A Phishy tale: Downloading can work for you

By Jon Newton 8/7/03

Phish has a message for the Big Five labels, the RIAA and bands such as Metallica.

Downloading can work for you.
Phish is already a virtual cultural symbol not just in Vermont, from whence it hails, but across the US and one of the reasons the band is so popular (other than the fact its members are excellent musicians) is: like the Dead, it's always allowed people to tape.

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In other words, Phish is one of the most genuinely progressive bands out there with a huge, intensely loyal following, and now it's a) found a way to make downloading work positively; and b) showed the labels what can be done with a little imagination and goodwill.

What Phish has done is to make its entire Phish summer tour available for download at $9.95 (for mp3s) or $12.95 (for flacs) per concert.

It's an extension of the multi-CD Live Phish series launched in October 2001, the bands says, and, "As with the CDs, the downloads feature complete, unedited, mastered shows from Phish's extensive archives. The download format is a natural progression for the serious collector and the new fan alike, offering an opportunity to listen not only to older shows, but to shows from a current tour very soon after they've happened, mastered directly from the soundboard.

"The price of each show is based on format and length. Each show is available in two formats: MP3 (standard) and FLAC (premium). Most shows are two sets, but some (like New Year's Eve for example) are three sets."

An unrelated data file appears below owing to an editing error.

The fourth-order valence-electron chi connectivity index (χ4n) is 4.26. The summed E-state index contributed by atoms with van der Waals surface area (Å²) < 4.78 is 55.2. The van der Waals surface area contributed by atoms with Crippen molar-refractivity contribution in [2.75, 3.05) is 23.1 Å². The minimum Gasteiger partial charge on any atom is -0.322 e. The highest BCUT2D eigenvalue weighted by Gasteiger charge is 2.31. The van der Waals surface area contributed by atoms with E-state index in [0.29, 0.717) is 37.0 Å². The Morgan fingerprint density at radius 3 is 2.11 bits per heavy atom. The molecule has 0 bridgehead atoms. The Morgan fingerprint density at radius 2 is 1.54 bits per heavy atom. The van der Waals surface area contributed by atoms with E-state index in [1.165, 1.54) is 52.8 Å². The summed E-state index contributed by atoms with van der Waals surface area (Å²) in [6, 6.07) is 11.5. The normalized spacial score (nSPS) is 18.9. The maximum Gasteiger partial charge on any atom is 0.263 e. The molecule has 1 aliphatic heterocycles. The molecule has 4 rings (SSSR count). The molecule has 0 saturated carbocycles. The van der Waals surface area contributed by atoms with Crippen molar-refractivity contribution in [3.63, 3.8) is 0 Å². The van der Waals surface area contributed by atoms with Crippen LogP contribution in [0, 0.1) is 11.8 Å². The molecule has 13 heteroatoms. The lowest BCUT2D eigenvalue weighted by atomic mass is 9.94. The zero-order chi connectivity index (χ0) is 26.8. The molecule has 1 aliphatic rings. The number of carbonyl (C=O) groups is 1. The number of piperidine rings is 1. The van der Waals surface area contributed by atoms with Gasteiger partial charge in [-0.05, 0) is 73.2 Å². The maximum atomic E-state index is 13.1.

So why would anyone want to pay for a show they can tape for free?

Unlike the recording industry at large, the band has been smart enough to understand it has to pay attention to its 'consumers' - its fans and followers - and treat them with respect. This is reciprocated. Phish phans want to see their favourite group flourish.

Does this mean the taping days are over? No, says Phish,

"For the most part, our taping policy remains unchanged. As with other official Phish releases, you may not copy (except for personal use) or trade files offered through Live Phish Downloads."

But it says there is one significant change.

Its policy, "now allows for audience recordings of any show to be traded person to person or through online repositories, whereas previously it was forbidden to offer audience recordings of shows that had been officially released through online repositories. This change applies to live shows released on CD as well as via download."

And it gives back in other ways. For instance, the Mockingbird Foundation is a non-profit organization of Phish fans founded in 1997 to generate $$$ for charity. There are no salaries and no paid staff and Mockingbird exists almost entirely online, meaning it avoids real-time travel and other expenses usually associated with grant-making bodies.

In the meanwhile, could the PhishPhilosophy work for other bands - or for you?

No reason why not. Unless, of course, you've already been drawn and quartered by one of the labels which now owns you - and your concerts - body and soul.

Jon Newton is the editor of p2pnet.net and is a regular contributer to MP3 Newswire. Jon's site is devoted to the politics of digital music and his insights as well as those of his co-writers can be read there. We urge you to explore it.


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